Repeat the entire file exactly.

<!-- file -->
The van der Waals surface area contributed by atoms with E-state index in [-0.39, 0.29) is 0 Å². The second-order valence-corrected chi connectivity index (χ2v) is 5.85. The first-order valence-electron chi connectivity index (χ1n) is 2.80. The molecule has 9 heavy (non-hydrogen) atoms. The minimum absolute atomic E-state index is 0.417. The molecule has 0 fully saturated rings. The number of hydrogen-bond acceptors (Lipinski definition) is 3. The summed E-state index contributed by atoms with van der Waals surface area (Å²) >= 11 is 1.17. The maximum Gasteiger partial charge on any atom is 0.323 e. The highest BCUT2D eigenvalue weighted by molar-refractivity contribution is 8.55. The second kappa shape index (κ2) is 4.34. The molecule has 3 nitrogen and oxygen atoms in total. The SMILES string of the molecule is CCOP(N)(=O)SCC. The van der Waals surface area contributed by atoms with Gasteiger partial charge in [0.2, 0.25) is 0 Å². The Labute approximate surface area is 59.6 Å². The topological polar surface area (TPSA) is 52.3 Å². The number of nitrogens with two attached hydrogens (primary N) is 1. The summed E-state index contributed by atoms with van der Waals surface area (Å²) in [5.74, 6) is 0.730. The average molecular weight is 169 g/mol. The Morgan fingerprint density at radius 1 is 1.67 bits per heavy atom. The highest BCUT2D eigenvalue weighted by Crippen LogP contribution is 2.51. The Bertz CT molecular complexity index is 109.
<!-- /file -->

The van der Waals surface area contributed by atoms with E-state index in [-0.39, 0.29) is 0 Å². The second-order valence-corrected chi connectivity index (χ2v) is 5.85. The first-order valence-electron chi connectivity index (χ1n) is 2.80. The molecule has 9 heavy (non-hydrogen) atoms. The minimum absolute atomic E-state index is 0.417. The molecule has 0 fully saturated rings. The number of hydrogen-bond acceptors (Lipinski definition) is 3. The summed E-state index contributed by atoms with van der Waals surface area (Å²) >= 11 is 1.17. The maximum Gasteiger partial charge on any atom is 0.323 e. The highest BCUT2D eigenvalue weighted by molar-refractivity contribution is 8.55. The second kappa shape index (κ2) is 4.34. The molecule has 3 nitrogen and oxygen atoms in total. The SMILES string of the molecule is CCOP(N)(=O)SCC. The van der Waals surface area contributed by atoms with Gasteiger partial charge in [0.2, 0.25) is 0 Å². The Labute approximate surface area is 59.6 Å². The topological polar surface area (TPSA) is 52.3 Å². The number of nitrogens with two attached hydrogens (primary N) is 1. The summed E-state index contributed by atoms with van der Waals surface area (Å²) in [5.74, 6) is 0.730. The average molecular weight is 169 g/mol. The Morgan fingerprint density at radius 1 is 1.67 bits per heavy atom. The highest BCUT2D eigenvalue weighted by Crippen LogP contribution is 2.51. The Bertz CT molecular complexity index is 109.